Most people don’t know the difference and often think grout and caulk are interchangeable. While they may sometimes be used together or on similar projects, grout and caulk are actually quite different and designed for different purposes.
As a tile cleaning service in Las Vegas, NV, you could say that we are caulk and grout experts. We provide grout cleaning, sealing and other maintenance services, so we often come across instances of DIY home maintenance where caulk was used instead of grout or vice versa. Want a little inside knowledge on the differences between the two? Let’s take a look.
Grout is a mixture of cement and sand, and its main purpose is to fill the spaces between tiles and prevent the edges of tiles from cracking or chipping. There are three main types of grout:
- Sanded: Sanded grout is cement-based, but sand is also added to the mix to create a strong bond that is resistant to cracking and shrinking. This type of grout works best with natural stone, marble, glass and other heavier tile materials. Sanded grout is also very porous, however, which means it will need to be sealed to prevent stains, mold and other problems.
- Non-sanded: This type of grout is also cement-based. It has strong adhesive properties that help it to stay in place during the application process. This makes it ideal for use in smaller joints, such as tile on walls.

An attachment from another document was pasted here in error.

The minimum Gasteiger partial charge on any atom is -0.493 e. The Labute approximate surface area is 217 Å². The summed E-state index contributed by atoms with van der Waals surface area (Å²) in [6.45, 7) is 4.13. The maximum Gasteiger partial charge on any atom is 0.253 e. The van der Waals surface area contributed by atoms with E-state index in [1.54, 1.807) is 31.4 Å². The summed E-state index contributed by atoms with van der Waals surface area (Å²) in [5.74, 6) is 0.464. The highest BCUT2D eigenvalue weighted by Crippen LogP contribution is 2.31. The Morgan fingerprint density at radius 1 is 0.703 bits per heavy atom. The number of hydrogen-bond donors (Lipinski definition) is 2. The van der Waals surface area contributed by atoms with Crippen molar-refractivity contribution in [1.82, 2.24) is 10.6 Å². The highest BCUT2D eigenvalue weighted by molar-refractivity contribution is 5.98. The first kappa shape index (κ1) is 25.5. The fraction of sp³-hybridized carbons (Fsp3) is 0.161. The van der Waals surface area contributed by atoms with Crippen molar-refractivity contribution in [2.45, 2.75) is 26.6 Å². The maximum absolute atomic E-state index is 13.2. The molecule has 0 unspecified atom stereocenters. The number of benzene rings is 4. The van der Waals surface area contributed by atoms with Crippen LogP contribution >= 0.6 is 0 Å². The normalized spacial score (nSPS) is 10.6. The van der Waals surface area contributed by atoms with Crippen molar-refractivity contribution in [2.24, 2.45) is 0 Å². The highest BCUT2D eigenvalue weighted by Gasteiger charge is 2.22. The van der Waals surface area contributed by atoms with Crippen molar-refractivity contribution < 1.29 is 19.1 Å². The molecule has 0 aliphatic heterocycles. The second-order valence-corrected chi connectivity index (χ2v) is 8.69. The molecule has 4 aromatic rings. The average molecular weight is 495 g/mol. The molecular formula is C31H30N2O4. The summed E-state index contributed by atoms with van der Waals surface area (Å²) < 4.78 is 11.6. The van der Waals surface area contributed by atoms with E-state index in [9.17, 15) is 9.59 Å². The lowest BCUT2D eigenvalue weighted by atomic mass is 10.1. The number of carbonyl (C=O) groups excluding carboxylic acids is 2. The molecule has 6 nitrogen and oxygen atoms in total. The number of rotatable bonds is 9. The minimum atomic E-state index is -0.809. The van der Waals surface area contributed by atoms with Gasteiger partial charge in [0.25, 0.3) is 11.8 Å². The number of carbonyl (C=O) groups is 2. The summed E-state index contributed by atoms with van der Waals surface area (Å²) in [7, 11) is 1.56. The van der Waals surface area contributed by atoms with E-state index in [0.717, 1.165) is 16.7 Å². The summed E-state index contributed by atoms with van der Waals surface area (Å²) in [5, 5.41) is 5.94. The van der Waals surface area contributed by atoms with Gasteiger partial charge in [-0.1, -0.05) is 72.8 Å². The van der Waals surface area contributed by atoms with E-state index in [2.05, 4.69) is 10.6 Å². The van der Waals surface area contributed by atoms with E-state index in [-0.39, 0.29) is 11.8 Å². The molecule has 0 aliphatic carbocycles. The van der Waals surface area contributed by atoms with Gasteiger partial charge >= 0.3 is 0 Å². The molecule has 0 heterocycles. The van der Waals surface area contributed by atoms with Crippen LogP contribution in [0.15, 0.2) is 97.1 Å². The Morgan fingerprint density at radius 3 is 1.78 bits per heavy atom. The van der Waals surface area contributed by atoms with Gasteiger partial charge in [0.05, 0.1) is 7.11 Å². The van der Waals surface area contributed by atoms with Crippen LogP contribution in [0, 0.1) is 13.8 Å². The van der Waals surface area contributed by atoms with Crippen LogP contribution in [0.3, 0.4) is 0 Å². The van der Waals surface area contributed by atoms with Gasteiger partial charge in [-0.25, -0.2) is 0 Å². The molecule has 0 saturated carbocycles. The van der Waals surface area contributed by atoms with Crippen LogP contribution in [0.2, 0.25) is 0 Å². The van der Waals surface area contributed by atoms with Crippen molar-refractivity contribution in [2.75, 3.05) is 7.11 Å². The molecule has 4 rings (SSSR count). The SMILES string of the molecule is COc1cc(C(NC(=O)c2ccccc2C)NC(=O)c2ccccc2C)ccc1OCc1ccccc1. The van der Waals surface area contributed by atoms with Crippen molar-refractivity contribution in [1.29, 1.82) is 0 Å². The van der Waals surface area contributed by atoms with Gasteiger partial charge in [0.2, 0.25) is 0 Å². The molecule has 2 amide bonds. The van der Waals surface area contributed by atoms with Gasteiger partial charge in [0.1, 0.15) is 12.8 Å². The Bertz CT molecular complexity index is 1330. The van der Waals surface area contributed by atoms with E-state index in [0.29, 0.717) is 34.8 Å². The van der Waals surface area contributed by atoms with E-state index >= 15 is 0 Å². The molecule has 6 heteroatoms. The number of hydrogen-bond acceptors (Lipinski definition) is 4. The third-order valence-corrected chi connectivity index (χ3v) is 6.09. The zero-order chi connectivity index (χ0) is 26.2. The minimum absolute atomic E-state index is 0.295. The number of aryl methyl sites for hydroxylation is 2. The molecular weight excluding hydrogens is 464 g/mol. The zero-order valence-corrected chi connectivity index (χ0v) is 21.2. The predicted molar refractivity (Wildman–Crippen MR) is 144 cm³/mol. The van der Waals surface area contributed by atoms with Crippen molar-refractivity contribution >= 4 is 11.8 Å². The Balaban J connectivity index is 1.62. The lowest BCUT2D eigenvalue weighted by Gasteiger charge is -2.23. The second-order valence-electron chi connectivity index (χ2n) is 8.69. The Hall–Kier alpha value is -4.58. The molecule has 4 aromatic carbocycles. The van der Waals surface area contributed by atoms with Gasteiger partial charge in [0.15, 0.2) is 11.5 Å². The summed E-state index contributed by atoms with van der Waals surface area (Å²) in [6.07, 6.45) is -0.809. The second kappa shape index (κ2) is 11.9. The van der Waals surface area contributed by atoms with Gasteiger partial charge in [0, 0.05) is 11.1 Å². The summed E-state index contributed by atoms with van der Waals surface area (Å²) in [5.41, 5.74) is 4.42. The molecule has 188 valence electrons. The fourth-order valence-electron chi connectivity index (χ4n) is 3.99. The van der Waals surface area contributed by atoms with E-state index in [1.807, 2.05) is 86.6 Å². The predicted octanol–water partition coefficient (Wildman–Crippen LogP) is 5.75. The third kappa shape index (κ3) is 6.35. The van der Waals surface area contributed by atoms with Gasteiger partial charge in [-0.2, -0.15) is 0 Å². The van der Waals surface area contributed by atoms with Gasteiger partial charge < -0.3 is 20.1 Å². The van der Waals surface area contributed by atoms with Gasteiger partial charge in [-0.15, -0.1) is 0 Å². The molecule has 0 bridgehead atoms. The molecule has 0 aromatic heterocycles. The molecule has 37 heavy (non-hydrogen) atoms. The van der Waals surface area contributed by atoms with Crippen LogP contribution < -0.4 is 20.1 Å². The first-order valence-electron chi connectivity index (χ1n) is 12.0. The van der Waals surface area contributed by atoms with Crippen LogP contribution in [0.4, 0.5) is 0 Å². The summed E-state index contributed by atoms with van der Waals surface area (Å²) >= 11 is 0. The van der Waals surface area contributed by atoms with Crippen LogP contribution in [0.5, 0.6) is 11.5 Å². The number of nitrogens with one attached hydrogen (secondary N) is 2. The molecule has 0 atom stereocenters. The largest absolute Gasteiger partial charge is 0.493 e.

- Epoxy: Epoxy is the durable kind of grout. It is much harder than the other two types covered here. It is also less porous and absorbent, which means it does not require any sealant. Due to these properties, epoxy is most often used on areas that come in contact with a lot of moisture.
Unlike grout, caulk is a rubbery material that is soft and flexible; its main purpose is to act as a sealant. Caulk is most often used along edges and seams where two surfaces meet. There are three main types of caulk:
- Latex: Latex is probably the most common and easiest to apply. It cleans up easily and can be removed with soap and water before it dries. You can also paint over latex caulk so it blends into the surrounding area.
- Silicone: Silicone is best for outdoor applications. It is strong, but still flexible enough to expand and contract, which means it can withstand changing temperatures and weather. Unlike latex, however, you cannot paint over silicone caulk.
- Siliconized acrylic latex: This type of caulk is probably the most versatile. It can be used with a variety of materials, including stone, brick and even wood. It can also be applied both indoors and outdoors.
Now you know the difference between grout and caulk, so the next time you are looking to seal the spaces in between your tiles, you will know which one to choose. If you would like a professional to handle the job, however, be sure to call Ultimate Finish Stone Tile & Grout Inc., your local tile cleaning service in Las Vegas, NV!